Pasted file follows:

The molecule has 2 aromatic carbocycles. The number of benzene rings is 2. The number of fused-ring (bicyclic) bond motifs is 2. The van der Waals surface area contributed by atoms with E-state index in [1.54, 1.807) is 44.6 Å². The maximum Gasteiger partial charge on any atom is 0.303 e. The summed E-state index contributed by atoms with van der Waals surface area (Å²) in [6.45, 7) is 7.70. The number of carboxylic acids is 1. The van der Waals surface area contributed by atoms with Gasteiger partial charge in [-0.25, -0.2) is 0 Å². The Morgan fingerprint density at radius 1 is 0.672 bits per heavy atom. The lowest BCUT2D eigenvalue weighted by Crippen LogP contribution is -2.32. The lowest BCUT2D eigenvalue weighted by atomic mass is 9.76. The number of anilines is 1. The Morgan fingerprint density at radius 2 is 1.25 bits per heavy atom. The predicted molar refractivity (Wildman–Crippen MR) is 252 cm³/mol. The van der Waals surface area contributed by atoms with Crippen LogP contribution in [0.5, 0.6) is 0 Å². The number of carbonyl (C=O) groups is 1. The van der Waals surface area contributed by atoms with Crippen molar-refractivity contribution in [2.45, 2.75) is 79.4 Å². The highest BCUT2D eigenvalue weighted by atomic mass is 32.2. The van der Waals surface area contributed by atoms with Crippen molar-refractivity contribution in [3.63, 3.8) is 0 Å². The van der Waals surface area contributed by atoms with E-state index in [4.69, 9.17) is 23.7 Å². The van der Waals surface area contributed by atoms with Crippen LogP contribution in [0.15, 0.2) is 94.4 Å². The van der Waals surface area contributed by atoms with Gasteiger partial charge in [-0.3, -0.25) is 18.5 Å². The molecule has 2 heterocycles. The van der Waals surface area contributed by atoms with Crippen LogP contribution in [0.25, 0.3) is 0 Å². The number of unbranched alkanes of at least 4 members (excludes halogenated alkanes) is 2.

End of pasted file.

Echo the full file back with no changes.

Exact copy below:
The molecule has 2 aromatic carbocycles. The number of benzene rings is 2. The number of fused-ring (bicyclic) bond motifs is 2. The van der Waals surface area contributed by atoms with E-state index in [1.54, 1.807) is 44.6 Å². The maximum Gasteiger partial charge on any atom is 0.303 e. The summed E-state index contributed by atoms with van der Waals surface area (Å²) in [6.45, 7) is 7.70. The number of carboxylic acids is 1. The van der Waals surface area contributed by atoms with Gasteiger partial charge in [-0.25, -0.2) is 0 Å². The Morgan fingerprint density at radius 1 is 0.672 bits per heavy atom. The lowest BCUT2D eigenvalue weighted by Crippen LogP contribution is -2.32. The lowest BCUT2D eigenvalue weighted by atomic mass is 9.76. The number of anilines is 1. The Morgan fingerprint density at radius 2 is 1.25 bits per heavy atom. The predicted molar refractivity (Wildman–Crippen MR) is 252 cm³/mol. The van der Waals surface area contributed by atoms with Crippen LogP contribution in [0.5, 0.6) is 0 Å². The number of carbonyl (C=O) groups is 1. The van der Waals surface area contributed by atoms with Crippen molar-refractivity contribution in [2.45, 2.75) is 79.4 Å². The highest BCUT2D eigenvalue weighted by atomic mass is 32.2. The van der Waals surface area contributed by atoms with Crippen molar-refractivity contribution in [3.63, 3.8) is 0 Å². The van der Waals surface area contributed by atoms with E-state index in [4.69, 9.17) is 23.7 Å². The van der Waals surface area contributed by atoms with Crippen LogP contribution in [0.15, 0.2) is 94.4 Å². The van der Waals surface area contributed by atoms with Gasteiger partial charge in [-0.3, -0.25) is 18.5 Å². The molecule has 2 heterocycles. The van der Waals surface area contributed by atoms with Crippen LogP contribution in [0.25, 0.3) is 0 Å². The number of unbranched alkanes of at least 4 members (excludes halogenated alkanes) is 2.